In the name of the Father and of the ✠ Son and of the Holy Spirit. Amen.
“Now faith is the assurance of things hoped for, the conviction of things not seen. … By faith we understand that the universe was created by the Word of God, so that what is seen was not made out of things that are visible” (Heb 1:1, 3). Thus the Word of the Lord. Here’s a question for you: What would you say is the key word in Hebrews chapter 11? Quite evidently, it’s faith and its related forms, such as faithful. Over and over we hear, “By faith Abel … By faith Enoch … By faith Noah … By faith Abraham … By faith Sarah” (vv. 4, 5, 7, 8, 11). The word faith and its forms occur 26 times in Hebrews 11, thirteen times in these first 16 verses. The writer to the Hebrews is defining faith here: the assurance—or better yet, the substance, the essence, the underlying reality of things hoped for, the conviction, the confidence, the evidence of things not seen. In all of God’s Word, both the Old and New Testaments, the words faith and believe are related, forms of the same word. To have faith, to believe, means to trust, have confidence, have the conviction, be convinced, persuaded, that someone or something is true. In Hebrew, the language of those saints of old, the words faith and believe and true are all forms of the word that is the also the root of a Hebrew word very familiar to us; you know what I mean. It’s the Hebrew word we use all the time at the end of our prayers: Amen. What does this mean? “Amen, amen, means yes, yes, it shall be so.” We could go back to the Lord’s teaching on prayer, as found in the Small Catechism, the Explanation of the Conclusion to the Lord’s Prayer: “This means that I should be certain that these petitions are pleasing to our Father in heaven, and are heard by Him; for He Himself has commanded us to pray in this way and has promised to hear us. Amen, amen means ‘yes, yes, it shall be so.’” When we pray, we end with a word that means faith, believe, truth. Think of it. That little word Amen connects us by faith to Abel, Enoch, Noah, Abraham and Sarah, and all those believers of old going back thousands of years! The faith we have is the faith they had! The God who promised them and commended them is the same God who has fulfilled His promise in Christ Jesus, the Savior whom we believe and confess.
Now that we’ve looked at the Epistle reading, look at the Gospel reading again. I’ll ask the same question: What’s the key word in this passage from Luke 12? You might think it’s anxious, or its synonym used in other translations, worry. But what does Jesus say here to His disciples about being anxious or worrying? “Do not be anxious, do not worry. … Fear not, little flock” (vv. 22, 32). The key word of Jesus here is no or not. As it turns out, it’s also another key word in Hebrews 11. Look at it again: “… things not seen … what is seen was not made out of things that are visible … [Enoch] should not see death, and he was not found … Noah [being] warned [about] events yet unseen … [Abraham] went out, not knowing where he was going … These all died in faith, not having received the things promised … Therefore God is not ashamed to be called their God.” And now go back to the Gospel reading, and what is the essence, the underlying reality, of what Jesus is teaching His disciples? It’s faith and faithfulness. Trust in your heavenly Father, for He knows your needs, and He will provide all these things for you.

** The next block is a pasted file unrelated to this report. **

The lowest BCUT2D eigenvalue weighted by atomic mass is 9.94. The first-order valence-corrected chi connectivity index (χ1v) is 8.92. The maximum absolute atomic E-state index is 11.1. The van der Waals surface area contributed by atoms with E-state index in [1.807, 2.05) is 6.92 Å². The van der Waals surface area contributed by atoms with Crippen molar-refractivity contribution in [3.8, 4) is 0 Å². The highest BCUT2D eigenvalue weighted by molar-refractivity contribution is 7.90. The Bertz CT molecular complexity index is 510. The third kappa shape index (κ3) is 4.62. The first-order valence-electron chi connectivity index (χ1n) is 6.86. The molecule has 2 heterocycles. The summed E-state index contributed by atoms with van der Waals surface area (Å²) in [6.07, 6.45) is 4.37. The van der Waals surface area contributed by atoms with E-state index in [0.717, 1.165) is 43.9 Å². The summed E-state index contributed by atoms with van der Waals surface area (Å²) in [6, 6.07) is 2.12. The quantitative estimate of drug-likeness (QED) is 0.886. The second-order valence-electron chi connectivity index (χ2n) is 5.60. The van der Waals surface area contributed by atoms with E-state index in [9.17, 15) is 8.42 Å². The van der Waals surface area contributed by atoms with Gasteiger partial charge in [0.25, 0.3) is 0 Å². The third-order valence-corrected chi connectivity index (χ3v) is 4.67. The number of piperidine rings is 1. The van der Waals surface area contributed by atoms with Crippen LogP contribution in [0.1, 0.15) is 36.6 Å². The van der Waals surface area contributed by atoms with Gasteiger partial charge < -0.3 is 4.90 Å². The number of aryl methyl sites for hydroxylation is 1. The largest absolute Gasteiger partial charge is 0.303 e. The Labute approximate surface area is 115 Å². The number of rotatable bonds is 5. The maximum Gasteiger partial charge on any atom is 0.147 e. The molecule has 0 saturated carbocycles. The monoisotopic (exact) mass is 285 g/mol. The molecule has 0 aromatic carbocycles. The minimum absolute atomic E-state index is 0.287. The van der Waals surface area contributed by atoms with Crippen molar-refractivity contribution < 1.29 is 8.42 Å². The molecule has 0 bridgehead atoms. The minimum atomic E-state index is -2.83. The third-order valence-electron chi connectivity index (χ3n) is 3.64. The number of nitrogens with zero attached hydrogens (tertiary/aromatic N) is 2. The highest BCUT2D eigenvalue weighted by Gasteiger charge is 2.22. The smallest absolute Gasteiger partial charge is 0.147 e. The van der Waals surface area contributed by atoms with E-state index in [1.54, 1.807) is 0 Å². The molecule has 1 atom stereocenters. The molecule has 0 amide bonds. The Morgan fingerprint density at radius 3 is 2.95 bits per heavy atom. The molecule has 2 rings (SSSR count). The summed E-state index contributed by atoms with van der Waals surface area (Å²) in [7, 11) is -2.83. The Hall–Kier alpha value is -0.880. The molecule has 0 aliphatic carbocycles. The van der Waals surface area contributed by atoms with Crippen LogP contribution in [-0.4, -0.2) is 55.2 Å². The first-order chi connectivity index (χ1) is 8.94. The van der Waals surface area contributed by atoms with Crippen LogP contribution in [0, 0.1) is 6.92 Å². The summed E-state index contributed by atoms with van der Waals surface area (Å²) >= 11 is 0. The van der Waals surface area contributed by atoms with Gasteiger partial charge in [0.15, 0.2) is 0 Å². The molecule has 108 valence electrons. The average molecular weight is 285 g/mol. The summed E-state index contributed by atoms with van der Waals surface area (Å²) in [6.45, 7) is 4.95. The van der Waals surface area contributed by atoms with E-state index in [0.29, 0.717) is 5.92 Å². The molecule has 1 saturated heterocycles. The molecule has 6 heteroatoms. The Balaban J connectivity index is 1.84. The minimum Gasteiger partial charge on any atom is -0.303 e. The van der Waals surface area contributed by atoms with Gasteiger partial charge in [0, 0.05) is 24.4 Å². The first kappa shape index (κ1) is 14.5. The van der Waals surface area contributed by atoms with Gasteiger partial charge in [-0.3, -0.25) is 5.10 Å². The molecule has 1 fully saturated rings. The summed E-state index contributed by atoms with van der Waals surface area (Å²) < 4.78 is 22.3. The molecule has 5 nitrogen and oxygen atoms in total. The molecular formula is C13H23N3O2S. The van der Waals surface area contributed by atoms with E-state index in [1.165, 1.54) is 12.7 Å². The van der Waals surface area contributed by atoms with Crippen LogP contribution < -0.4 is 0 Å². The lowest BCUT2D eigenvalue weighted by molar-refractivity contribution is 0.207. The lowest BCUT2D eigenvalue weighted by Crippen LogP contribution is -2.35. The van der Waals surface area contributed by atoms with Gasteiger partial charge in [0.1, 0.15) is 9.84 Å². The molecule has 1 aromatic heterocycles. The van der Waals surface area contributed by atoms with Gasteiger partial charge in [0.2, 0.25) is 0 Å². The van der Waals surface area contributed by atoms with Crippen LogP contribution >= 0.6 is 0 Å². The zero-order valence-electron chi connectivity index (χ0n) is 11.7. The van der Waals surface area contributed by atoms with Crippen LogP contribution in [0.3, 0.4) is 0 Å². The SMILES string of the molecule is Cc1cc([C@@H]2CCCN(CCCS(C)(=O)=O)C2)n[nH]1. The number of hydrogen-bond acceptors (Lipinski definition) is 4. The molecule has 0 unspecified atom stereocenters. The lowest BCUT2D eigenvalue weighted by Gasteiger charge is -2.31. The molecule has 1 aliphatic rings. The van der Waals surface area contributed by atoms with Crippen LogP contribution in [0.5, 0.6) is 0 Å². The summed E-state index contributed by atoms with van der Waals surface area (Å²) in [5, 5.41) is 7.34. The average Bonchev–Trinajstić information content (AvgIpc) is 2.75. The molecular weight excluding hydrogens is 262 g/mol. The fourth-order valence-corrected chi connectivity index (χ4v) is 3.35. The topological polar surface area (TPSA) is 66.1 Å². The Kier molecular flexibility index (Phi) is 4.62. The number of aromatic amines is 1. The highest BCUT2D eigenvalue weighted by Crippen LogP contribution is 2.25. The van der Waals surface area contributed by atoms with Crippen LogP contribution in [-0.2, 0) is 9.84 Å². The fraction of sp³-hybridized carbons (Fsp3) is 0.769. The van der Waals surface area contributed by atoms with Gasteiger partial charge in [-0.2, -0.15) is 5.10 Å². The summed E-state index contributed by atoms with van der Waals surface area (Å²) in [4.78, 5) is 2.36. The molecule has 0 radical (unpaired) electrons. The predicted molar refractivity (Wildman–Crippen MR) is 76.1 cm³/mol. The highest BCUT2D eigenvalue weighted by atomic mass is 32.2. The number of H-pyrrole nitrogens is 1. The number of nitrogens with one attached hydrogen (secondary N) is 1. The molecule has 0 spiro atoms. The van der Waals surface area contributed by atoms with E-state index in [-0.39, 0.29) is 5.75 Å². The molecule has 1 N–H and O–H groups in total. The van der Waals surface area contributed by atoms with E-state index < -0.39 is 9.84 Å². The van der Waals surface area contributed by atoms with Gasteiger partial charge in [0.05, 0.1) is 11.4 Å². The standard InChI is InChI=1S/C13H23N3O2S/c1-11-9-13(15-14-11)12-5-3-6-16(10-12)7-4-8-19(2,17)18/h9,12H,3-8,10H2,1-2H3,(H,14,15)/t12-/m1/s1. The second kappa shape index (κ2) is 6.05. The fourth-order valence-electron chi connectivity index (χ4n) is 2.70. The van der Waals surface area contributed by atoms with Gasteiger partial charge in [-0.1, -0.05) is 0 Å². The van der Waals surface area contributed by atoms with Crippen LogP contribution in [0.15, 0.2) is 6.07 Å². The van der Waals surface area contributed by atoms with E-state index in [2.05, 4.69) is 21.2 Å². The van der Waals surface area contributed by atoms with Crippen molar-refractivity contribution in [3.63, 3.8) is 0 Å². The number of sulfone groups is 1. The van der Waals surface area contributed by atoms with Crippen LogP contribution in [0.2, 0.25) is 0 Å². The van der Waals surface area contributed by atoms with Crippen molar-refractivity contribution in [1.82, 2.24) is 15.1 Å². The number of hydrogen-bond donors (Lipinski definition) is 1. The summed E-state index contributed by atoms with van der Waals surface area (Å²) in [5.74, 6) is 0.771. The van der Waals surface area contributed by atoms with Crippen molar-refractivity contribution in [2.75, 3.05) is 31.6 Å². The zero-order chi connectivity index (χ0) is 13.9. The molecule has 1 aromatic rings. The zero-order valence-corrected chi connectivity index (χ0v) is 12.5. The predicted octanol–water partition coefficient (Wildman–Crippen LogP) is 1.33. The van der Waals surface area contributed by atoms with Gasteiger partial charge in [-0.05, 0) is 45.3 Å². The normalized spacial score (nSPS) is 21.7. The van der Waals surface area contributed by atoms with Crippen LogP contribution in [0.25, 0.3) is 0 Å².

Which came first, faith or faithfulness? Faith is belief or trust; in this case, trust in God. Faithfulness is acting according to the ways of God in truth. Before we can act in faithfulness, we must have faith, as Hebrews says, “Without faith it is impossible to please Him” (v. 6). Faith is a gift from God in the first place. Jesus teaches His disciples to walk in faithful trust of the Father’s provision for them. So we must have faith first before we can exercise our faithfulness toward God. But it is God’s own faithfulness which comes first! Before we even existed, He acted in faithfulness, creating all things, including us men, by His Word. From eternity, God has acted in faithfulness. For before the foundation of the world, in the eternal counsel of the Godhead, God the Father willed that His only-begotten Son should become one of us, by the working of the Holy Spirit, and God the Son willingly gave Himself from eternity to be the Lamb of God, the Sacrifice on the cross for you, to make full payment for your debt of sin, your rebellion, your faithlessness, against the good and holy God. From eternity, God chose you, elected you in Christ to be His own. In faithfulness, God the Holy Spirit has called you by the Gospel, creating faith in you, so that you may believe in Jesus Christ your Lord and come to Him. Now by the Spirit’s power, you may walk in faithfulness before God, being conformed to the likeness of Christ. Yes, you will stumble and fall and fail to walk as faithfully as you should; that’s life in this fallen world, in this corrupt flesh, that’s sin. Before Christ is given to you as your Pattern, He is given to you as your Savior. As we will soon sing, in the words of Thomas Olivers,
The God of Abr’ham praise, Whose all-sufficient grace
Shall guide me all my pilgrim days In all my ways.